Not ones to mess around, Ed Stones and the BD3 offer up this twenty-two track record with a warning that if you like your music homogenous, you’d be best off heading to the nearest Golden Arches in search of such pre-packaged nonsense because here you’ll only find the real deal. Hailing from Grantham and based in Bradford, you’d be forgiven for thinking that Ed Stones spent his formative years sitting on the porch, plucking away on a guitar and drinking moonshine rather than plying his trade under the grey skies of the North of England, so authentic is the southern twang that runs through the music.
Drawing together desert blues (‘many must die’), whiskey-oaked rock ‘n’ roll (‘I got the devil inside of me’ and gnarled country (‘girl on the run’), what may surprise is how coherent the album sounds despite its wide range of influences and you can easily imagine that live shows must be a riot. An early highlight of the album is the staccato rhythm of ‘Addiction’ which audaciously marries up the patois of a British street thug with the easy musical swagger of a New York bar band. It’s an odd juxtaposition, but it has a surprising authenticity that is irresistible and liable to be a festival favourite whenever the band head out on the road. Equally impressive is the blues stomp of ‘taking its toll’ which has a gritty bass rumble underpinning the gnarled guitar and clipped vowels of the vocals. A tantalising insight into what Syd Barrett might have sounded like if he’d grown up Bradford, ‘song about nowt’ is a psychedelic wig-out that offers up a contact high just form listening. In contrast ‘cup of coffee’ is a blazing pop song that has more in common with Pulp and the Longpigs than the blues. It keeps the listener always on their toes as the references fly by thick and fast, and by the time we arrive at the dirty groove of ‘step aside’ we’re lost in the band’s spinning imagination.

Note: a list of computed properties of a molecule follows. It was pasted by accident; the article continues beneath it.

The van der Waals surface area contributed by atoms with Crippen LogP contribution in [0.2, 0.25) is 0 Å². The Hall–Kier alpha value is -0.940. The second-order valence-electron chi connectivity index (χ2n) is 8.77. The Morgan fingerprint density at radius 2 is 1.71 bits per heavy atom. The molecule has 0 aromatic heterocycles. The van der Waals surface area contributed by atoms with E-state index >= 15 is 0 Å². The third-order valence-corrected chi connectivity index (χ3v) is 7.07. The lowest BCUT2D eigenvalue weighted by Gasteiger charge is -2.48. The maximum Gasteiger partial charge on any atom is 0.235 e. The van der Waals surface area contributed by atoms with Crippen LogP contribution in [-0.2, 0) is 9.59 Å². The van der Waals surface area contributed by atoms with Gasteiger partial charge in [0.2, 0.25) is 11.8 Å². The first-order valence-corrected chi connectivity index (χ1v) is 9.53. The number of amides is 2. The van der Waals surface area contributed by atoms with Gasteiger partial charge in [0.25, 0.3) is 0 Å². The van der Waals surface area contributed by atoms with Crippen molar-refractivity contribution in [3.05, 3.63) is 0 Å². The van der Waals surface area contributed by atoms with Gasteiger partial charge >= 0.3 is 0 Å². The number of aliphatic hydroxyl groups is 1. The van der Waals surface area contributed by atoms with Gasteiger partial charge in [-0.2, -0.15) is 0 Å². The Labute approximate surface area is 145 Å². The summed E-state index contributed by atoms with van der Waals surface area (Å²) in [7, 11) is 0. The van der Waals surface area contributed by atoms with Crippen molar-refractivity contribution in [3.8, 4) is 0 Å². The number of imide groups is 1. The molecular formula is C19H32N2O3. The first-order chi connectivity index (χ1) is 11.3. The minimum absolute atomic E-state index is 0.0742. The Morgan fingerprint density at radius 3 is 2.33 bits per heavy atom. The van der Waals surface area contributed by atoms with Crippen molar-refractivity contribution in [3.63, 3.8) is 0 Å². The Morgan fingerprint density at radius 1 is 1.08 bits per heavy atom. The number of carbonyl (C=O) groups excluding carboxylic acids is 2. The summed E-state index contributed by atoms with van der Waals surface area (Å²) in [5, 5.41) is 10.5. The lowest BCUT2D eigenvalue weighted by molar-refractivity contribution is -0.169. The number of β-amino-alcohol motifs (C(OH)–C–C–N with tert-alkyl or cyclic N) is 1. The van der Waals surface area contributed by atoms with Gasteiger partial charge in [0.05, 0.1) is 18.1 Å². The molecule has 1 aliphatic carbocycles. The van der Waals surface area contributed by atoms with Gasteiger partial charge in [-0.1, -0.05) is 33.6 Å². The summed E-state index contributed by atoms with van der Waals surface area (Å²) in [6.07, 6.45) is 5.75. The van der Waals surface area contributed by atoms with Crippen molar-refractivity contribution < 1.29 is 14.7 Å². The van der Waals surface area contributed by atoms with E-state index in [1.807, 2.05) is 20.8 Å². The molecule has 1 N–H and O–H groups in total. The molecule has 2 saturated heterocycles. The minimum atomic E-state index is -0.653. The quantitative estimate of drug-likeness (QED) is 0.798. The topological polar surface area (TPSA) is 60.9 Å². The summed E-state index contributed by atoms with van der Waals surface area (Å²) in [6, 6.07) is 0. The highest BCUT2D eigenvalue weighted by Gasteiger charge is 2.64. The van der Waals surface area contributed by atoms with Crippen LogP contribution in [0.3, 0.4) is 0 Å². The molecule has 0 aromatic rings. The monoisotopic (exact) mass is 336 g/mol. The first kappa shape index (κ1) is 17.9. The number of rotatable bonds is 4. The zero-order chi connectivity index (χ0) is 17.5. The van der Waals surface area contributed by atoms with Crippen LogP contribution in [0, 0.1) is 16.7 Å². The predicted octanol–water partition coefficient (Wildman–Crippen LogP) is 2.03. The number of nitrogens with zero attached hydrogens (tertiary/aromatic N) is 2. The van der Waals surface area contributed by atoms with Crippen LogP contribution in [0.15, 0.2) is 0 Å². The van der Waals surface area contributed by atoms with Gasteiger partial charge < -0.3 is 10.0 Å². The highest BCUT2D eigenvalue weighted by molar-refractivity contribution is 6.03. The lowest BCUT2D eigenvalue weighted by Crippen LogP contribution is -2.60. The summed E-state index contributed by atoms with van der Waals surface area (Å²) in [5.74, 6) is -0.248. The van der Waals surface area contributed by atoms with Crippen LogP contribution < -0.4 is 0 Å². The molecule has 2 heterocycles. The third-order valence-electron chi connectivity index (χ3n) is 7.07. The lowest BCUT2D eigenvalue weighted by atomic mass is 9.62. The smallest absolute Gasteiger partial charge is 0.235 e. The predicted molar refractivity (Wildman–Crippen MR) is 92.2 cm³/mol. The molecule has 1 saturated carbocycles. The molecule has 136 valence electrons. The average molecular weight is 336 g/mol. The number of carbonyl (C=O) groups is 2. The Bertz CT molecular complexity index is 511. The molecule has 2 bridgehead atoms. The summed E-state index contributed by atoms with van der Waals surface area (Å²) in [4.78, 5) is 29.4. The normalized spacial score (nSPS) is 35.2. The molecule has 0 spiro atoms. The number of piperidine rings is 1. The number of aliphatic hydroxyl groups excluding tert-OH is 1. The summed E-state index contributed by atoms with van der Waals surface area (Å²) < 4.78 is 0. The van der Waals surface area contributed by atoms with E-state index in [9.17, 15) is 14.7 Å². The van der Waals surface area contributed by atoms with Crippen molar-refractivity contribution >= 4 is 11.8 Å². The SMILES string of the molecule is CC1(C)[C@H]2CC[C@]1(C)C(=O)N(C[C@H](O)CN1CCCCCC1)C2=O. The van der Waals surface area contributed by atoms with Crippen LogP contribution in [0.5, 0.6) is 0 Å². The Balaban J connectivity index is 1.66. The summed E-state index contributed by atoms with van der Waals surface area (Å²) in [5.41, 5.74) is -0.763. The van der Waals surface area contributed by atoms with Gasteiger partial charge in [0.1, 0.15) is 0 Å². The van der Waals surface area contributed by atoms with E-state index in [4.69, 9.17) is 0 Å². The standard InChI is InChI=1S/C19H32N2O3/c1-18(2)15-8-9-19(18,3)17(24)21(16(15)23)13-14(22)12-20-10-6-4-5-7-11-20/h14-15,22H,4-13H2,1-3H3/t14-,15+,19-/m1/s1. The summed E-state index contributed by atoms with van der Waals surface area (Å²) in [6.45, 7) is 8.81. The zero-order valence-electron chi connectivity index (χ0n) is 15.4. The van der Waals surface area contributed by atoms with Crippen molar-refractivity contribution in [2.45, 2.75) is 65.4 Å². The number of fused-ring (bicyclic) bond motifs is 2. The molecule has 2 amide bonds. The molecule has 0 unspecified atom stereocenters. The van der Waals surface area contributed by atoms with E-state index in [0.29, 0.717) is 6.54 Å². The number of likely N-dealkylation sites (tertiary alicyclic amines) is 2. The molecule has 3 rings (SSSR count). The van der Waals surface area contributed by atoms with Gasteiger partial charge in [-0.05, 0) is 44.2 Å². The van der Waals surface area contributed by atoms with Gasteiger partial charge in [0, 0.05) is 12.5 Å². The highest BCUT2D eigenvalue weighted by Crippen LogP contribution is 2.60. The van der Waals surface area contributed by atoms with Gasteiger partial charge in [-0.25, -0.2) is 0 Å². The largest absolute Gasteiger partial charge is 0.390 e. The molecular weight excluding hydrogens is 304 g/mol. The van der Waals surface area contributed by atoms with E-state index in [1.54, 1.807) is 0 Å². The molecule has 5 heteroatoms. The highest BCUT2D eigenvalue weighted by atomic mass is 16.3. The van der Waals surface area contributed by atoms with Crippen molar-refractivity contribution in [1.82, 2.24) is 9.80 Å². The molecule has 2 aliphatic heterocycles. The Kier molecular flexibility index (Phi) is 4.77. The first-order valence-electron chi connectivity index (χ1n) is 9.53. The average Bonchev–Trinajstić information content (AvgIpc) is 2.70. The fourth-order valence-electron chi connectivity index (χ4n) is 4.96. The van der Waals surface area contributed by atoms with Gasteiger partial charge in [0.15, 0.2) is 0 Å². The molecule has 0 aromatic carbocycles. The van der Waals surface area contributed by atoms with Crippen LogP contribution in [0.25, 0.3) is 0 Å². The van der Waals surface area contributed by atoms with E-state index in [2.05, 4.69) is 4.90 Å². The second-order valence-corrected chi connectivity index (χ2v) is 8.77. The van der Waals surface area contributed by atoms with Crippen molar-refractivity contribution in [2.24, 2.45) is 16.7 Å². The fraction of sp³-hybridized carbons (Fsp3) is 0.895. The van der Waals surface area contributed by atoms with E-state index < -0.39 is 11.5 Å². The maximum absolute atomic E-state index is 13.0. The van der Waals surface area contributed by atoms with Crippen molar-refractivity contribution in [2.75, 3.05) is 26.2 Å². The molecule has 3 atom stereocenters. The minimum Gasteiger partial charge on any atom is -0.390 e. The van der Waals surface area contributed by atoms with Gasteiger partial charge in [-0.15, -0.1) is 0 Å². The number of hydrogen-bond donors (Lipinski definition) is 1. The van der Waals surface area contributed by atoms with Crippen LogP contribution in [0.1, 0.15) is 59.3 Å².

With a scratchy guitar riff at its heart, ‘Oi dickhead’ has a punky feel whilst ‘this is not depression’ belies its title with a down cast guitar figure and a Nick Cave vibe. Referencing the sad state of affairs in the country today (and more pertinent than ever with the referendum looming), ‘Political indifference’ is a blues pastiche that recalls the slithery noise of Barry Adamson whilst ‘teeny tiny mind games’ is a stripped-down track that hints at Ed Stones past as a solo artist, with the band taking their time to kick into the groove. Emerging out of shuffling radio stations, ‘paranoid stoner’ once again digs into the UK indie scene circa 1995 and you can imagine this band sharing a stage with the likes of Strangelove and Blur such is their cheerful eclecticism. The savage rock ’n’ roll edge kick back into play on ‘nothing left to say’, a punky number with hugely distorted bass and ska-fuelled guitars underpinning a sneering vocal that emerges from the speakers with real power. The album concludes with the slow-building, echoing beauty of ‘what you looking at’, a feral street cry retooled as a dark, dreamy finale by a band who absorb influences like a sponge absorbs moisture. It’s an amazing last track and one that perfectly sums up the passion and skill that lies at the heart of Ed Stones and his band and it leaves you very much wanting more.
Ed Stones and the BD3 are a quite remarkable band. Ostensibly rooted in Americana, the lyrical conceit is quintessentially English (occasionally dishearteningly so as the band cut close to the bone with some of their concepts) which makes for music that is quite unlike anything else out there. The sort of band you can easily imagine capturing, and enrapturing, a festival crowd, Ed Stones and the BD3 are energetically eclectic and ‘cook book’ captures them delivering a varied set that never pales. If you’re looking for music that endeavours to go beyond the ordinary, then ‘Cook book’ is undoubtedly for you.